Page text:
Photo credit: Joe Bryan in the Texas State Penitentiary at Huntsville. (Katie Campbell/ProPublica)
Texas’ highest criminal court will now decide the fate of Bryan, a former high school principal who has been in prison for 31 years for the murder of his wife, Mickey. A forensic expert who testified against him has admitted his conclusions in the case were wrong. by Pamela Colloff
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An influential state commission issued a highly critical assessment on Friday of a second key player in the murder conviction of Joe Bryan, saying a Texas Department of Public Safety crime lab chemist had “overstated findings, exceeded her expertise and engaged in speculation” when she testified in 1989.
In a Tuesday evidentiary hearing in a cold case murder investigation, the defense focused on the professional credibility and integrity of a former Delaware State Police forensic firearms examiner facing an unrelated trial next month for allegedly falsifying his time sheets in 2016 and 2017.
Police departments have been scrambling to keep up with all the shootings around the Puget Sound area over the past week. Some departments may send evidence left behind by the shooters to the Washington State Patrol crime lab - evidence that's almost as valuable as a fingerprint.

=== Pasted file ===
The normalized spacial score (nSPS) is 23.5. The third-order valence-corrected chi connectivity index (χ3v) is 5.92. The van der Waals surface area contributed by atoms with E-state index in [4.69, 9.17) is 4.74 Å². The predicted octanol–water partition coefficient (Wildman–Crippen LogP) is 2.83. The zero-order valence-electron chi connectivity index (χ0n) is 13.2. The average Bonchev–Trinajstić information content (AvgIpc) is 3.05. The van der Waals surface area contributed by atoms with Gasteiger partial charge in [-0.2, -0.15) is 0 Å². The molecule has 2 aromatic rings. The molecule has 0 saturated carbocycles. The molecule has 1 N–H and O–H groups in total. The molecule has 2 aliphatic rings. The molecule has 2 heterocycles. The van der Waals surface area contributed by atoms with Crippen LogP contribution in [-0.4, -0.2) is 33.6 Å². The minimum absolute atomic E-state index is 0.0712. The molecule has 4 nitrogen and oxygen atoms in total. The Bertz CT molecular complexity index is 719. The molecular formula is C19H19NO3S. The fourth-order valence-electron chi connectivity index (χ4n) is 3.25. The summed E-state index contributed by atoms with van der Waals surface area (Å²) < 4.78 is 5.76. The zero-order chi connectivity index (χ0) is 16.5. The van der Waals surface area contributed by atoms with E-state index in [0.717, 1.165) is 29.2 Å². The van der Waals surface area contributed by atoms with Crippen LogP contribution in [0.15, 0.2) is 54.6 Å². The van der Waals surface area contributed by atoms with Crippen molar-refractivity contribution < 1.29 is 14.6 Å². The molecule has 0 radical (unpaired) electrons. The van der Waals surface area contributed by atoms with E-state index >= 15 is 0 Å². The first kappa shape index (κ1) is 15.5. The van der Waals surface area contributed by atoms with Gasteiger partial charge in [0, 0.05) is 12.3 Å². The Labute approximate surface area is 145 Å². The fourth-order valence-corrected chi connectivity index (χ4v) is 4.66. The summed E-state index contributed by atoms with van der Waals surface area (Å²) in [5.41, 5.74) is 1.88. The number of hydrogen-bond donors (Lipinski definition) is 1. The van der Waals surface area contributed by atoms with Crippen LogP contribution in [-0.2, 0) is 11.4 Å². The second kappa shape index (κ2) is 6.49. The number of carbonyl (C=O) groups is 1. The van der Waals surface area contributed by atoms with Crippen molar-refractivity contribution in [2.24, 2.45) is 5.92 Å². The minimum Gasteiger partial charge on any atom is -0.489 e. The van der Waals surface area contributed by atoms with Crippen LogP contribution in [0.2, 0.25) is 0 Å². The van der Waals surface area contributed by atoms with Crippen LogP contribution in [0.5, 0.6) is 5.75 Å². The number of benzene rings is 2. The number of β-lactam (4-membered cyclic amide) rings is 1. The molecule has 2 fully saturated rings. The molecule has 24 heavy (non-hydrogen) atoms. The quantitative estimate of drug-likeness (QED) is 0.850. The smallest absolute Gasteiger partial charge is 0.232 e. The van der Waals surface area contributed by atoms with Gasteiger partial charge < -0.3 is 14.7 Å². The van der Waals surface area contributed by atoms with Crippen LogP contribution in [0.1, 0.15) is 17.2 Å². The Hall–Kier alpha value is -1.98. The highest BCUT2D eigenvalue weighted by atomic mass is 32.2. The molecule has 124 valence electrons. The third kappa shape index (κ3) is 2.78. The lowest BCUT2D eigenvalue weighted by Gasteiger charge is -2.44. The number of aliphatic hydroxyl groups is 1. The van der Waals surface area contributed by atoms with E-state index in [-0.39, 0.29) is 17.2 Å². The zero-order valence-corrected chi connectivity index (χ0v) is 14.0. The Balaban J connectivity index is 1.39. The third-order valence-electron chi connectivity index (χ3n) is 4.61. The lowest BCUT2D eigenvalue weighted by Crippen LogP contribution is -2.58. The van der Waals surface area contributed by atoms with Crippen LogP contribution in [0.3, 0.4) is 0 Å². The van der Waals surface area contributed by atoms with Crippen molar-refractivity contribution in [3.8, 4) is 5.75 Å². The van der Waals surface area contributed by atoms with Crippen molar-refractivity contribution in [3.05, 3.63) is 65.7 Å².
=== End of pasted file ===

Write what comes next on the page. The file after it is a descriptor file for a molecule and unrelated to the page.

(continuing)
The expert whose testimony was key to Bryan’s conviction for his wife’s 1985 murder says he now believes that some of his techniques were incorrect. His admission comes as a judge considers whether Bryan, whose case was the subject of a ProPublica and New York Times Magazine investigation, should get a new trial.
An influential state commission said the blood-spatter analysis used to convict a former Texas high school principal of murdering his wife in 1985 was “not accurate or scientifically supported” and the expert who testified was “entirely wrong.”
Joe Bryan has spent the past three decades in prison for the murder of his wife, a crime he claims he didn’t commit. His conviction rested largely on ‘bloodstain-pattern analysis’ — a technique still in use throughout the criminal-justice system, despite concerns about its reliability. Should this type of forensic science remain in the courtroom?
When Mickey Bryan, a fourth-grade teacher, was murdered one night in 1985, her small-town Texas neighbors were shocked. When her husband, Joe, the beloved high school principal, was charged with murder, they were stunned. Could he possibly have done it, they wondered, or had there been a terrible mistake? Is Joe Bryan an innocent man, wrongfully imprisoned for the past 30 years on the basis of faulty forensic science?